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Parainfluenza refers to a group of viruses called the human parainfluenza viruses (HPIVs). There are four viruses in this group, and each one causes different symptoms and illnesses. All forms of HPIV cause an infection in either the upper or lower respiratory area of the body.
Symptoms of HPIVs are similar to those of the common cold. When cases are mild, the viruses are often misdiagnosed. Most healthy people infected with an HPIV recover with no treatment. On the other hand, a person with a weakened immune system is at risk for developing a serious and life-threatening infection.
There are four different types of HPIV. Although they all cause a respiratory infection, the exact type of infection, the symptoms, and the location of the infection depend on the type of virus you have. The four types of HPIV can infect anyone.
HPIV-1 is the leading cause of croup in children. Croup is a swelling near the vocal cords and in other parts of the upper respiratory system. According to the Centers for Disease Control and Prevention (CDC), HPIV-1 is responsible for biennial outbreaks of croup in the autumn. In the United States, the outbreaks tend to be more widespread in odd-numbered years.
HPIV-2 also causes croup in children, but doctors detect it much less often than HPIV-1. It’s seen mostly in the autumn but to a lesser degree than HPIV-1.
An infection by HPIV-3 is mostly associated with pneumonia and bronchiolitis, which is a swelling in the airways that leads to the lungs. It causes infections largely in the spring and early summer, but it appears in people throughout the year.
There two subtypes of HPIV-4 are HPIV-4A and HPIV-4B. HPIV-4 is rarely included in screening panels for acute respiratory infections. This omission may be making it hard to understand its prevalence and its role in serious respiratory infections. Any pattern in HPIV-4 outbreaks is currently unknown.
An HPIV can infect you in a few ways. An HPIV can survive on a hard surface for up to 10 hours. If you touch a contaminated surface with your hands and then touch your nose or mouth, you can become infected. The viruses can also infect you through droplets or close contact with an infected person. It usually takes between two and seven days after infection for symptoms to occur.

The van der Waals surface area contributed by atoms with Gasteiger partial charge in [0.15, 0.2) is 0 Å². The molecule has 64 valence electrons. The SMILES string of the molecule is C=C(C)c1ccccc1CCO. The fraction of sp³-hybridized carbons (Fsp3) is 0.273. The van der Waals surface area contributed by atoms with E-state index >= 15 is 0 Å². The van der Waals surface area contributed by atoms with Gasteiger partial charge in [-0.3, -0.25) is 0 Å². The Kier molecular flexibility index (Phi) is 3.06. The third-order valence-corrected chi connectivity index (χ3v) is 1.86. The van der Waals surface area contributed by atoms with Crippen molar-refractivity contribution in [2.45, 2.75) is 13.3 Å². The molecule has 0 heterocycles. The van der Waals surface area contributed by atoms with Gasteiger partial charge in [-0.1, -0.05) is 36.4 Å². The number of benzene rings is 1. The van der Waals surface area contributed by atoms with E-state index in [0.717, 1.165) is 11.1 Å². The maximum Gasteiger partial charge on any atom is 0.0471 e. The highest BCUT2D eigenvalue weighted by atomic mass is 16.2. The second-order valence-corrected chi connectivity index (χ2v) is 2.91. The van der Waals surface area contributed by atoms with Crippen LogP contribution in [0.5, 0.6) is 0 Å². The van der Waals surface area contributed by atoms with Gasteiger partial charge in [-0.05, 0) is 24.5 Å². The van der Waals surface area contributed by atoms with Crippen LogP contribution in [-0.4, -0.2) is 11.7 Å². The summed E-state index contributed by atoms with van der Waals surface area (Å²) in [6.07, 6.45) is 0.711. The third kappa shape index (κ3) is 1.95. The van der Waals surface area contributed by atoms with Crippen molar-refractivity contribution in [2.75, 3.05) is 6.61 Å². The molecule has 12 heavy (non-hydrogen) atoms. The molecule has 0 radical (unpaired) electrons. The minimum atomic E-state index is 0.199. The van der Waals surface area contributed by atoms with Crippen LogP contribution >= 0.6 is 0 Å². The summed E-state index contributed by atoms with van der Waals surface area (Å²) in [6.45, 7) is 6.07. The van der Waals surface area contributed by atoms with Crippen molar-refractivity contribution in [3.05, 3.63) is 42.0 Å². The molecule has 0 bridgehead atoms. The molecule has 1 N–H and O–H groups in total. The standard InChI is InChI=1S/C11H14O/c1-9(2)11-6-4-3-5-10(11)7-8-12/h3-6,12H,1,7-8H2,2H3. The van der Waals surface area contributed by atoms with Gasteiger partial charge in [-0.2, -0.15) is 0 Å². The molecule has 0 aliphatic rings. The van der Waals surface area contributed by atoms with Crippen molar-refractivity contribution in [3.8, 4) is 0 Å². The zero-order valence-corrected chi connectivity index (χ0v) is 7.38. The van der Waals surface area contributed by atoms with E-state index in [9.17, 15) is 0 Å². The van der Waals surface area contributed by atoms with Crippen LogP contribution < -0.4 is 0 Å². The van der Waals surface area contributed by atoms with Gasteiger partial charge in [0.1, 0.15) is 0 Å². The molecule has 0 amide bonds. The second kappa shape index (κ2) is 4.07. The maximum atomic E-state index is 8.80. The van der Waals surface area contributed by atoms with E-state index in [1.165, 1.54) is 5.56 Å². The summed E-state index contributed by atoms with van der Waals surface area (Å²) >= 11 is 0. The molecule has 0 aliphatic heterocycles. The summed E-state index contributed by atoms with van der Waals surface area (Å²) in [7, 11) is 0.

Common symptoms of the four types of HPIV are very similar to those of the common cold. They include:
Most often, the symptoms of parainfluenza viruses aren’t severe enough to cause concern in healthy adults. They can, however, be life-threatening in an infant, older persons, or anyone else with a compromised or weakened immune system. If you have HPIV symptoms, you should see a doctor or go to the emergency room.
In most cases, your doctor won’t bother to diagnose your particular HPIV. Because healthy adults can recover normally without any treatment, there’s no need for an exact diagnosis. If, however, you have a compromised immune system, your doctor may want to confirm that you have a particular HPIV.
Your doctor may simply do a physical exam to determine if your symptoms match those of HPIVs. For a more accurate diagnosis, your doctor may take a throat or nose swab to detect the presence of a virus and to identify it in a cell culture. Your doctor can also diagnose a specific virus by detecting antigens that your body has made to fight the virus.
Your doctor may order a chest X-ray or a CT scan of your chest. These are both imaging techniques that allow your doctor to see what’s happening in your respiratory system. They can help your doctor determine the extent of symptoms and whether or not you have complications such as pneumonia.
There’s no treatment that can eliminate HPIV from the body. When infected with HPIV, you just have to let it run its course.
Symptoms, however, can be treated with over-the-counter medications like saline nose drops and analgesics like aspirin or acetaminophen. Don’t give aspirin to a child or teenager who has a fever and a viral infection. When given as treatment for a viral illness, aspirin has been associated with Reye’s syndrome, a serious and potentially deadly disorder.
There are steps you can take to prevent infection with an HPIV. You should wash your hands regularly and disinfect surfaces that can harbor the viruses. Avoiding close contact with infected people can also lower your risk of becoming infected. There’s currently no vaccine that prevents HPIVs.
An HPIV isn’t a serious illness for most people. The symptoms can be very uncomfortable for several days, but as long as your immune system is functioning properly, you should be able to fight off the infection.
The following people are at an increased risk of an HPIV infection:
With medical treatment, however, recover is possible.
Written by: Mary Ellen Ellis
Published on: Jul 09, 2012on: May 26, 2017
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